It’s an expensive world, but at some point, we must say enough is enough. I’m not drinking the same water as my dog to save money.
Okay, frugality tips aren’t always that ridiculous, but some of them are pushing it. These are the top ten frugal tips people have deemed going too far.
1. Baking Your Own Bread
An avid baker confesses they believe baking their own sandwich bread is not worth their time and the little money they might save. Bread is admittedly cheap — their local Aldi sells an entire loaf for just $1, and their family goes through it like water.
Though they grant it’s worth it to bake other bread products from scratch, like rolls, pizza, biscuits, and sourdough, they think the time and effort invested into sandwich bread isn’t worth the meager savings in the end.
2. Getting Cheap Haircuts (As a Woman)
One woman says that haircuts in a midrange salon make a world of difference twice a year than if she goes to Great Clips for a hair bargain.
However, other commenters think it depends on your hair type and style. A second person replies that women with curly and short hair have particular needs compared to long and straight hair.
Others insist paying more than $20 for a simple trim isn’t worth it. As someone who has cut their own hair ever since a traumatizing mishap in a salon in sixth grade, I will never go back, so use your judgment on this one.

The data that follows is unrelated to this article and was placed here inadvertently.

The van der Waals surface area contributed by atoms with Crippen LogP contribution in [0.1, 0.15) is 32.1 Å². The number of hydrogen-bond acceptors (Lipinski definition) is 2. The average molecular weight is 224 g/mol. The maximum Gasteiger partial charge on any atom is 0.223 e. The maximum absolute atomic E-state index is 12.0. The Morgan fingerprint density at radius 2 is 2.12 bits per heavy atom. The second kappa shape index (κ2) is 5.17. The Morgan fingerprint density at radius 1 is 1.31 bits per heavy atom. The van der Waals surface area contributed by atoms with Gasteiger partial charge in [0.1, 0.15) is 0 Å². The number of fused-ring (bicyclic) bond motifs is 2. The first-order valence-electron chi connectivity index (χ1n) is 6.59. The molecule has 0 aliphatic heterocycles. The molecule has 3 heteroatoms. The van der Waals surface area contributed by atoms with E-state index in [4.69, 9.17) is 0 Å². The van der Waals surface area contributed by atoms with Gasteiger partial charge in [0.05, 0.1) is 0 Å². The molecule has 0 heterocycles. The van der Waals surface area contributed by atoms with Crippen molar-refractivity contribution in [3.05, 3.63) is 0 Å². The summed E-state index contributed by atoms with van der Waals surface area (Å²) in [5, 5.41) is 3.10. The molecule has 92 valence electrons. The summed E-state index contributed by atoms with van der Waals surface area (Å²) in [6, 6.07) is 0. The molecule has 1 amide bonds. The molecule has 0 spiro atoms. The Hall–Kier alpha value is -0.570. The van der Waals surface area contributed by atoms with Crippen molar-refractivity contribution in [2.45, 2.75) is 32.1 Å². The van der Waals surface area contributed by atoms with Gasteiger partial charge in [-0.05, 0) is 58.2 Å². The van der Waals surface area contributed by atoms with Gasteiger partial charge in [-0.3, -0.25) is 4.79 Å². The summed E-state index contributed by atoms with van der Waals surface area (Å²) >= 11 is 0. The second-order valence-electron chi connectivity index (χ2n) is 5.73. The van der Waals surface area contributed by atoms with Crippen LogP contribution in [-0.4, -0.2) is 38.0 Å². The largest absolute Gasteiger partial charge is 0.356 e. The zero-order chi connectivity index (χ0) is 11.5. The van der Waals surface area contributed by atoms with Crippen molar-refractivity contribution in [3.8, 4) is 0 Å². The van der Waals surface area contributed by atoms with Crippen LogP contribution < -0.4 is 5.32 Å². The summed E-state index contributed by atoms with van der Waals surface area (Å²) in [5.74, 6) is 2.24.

3. Not Having Pets
One person controversially claims that having pets is worth the food and vet bills they come along with in exchange for the companionship they provide. I don’t disagree that pets are worth the money, but this comment is missing the forest for the trees.
Pets are a huge financial responsibility, and if you can’t afford an emergency vet visit, you can’t afford to have a pet. In that sense, pets are like a luxury. You shouldn’t gamble with their lives if you can’t afford to care for them.
4. Repurposing Stored Water
An individual who has witnessed people storing buckets of water in the shower and bath as it is heating up for other purposes admits it rubs them the wrong way.
While they understand its supposed environmental and financial purpose, they can’t imagine how people deal with the inconvenience of remembering and storing buckets and avoiding knocking them over.
A second commenter agrees, sharing that they have a friend who stores sketchy-looking water, filling their bathroom with buckets. It grosses them out so much they avoid using her bathroom entirely. Yeah, I draw the line at compromised sanitation.
5. Driving to a Further Gas Station To Save a Few Cents on Gas
Okay, I have never understood why people do this, but then again, I always pull into the nearest gas station without much thought. A car owner says they don’t believe it’s worth driving further to save a few cents on gas.
Many others agree, with one person pointing out that this often involves turning off a road, merging back into the road through a red light, and doing it all over again to use the gas station on the opposite side of the road.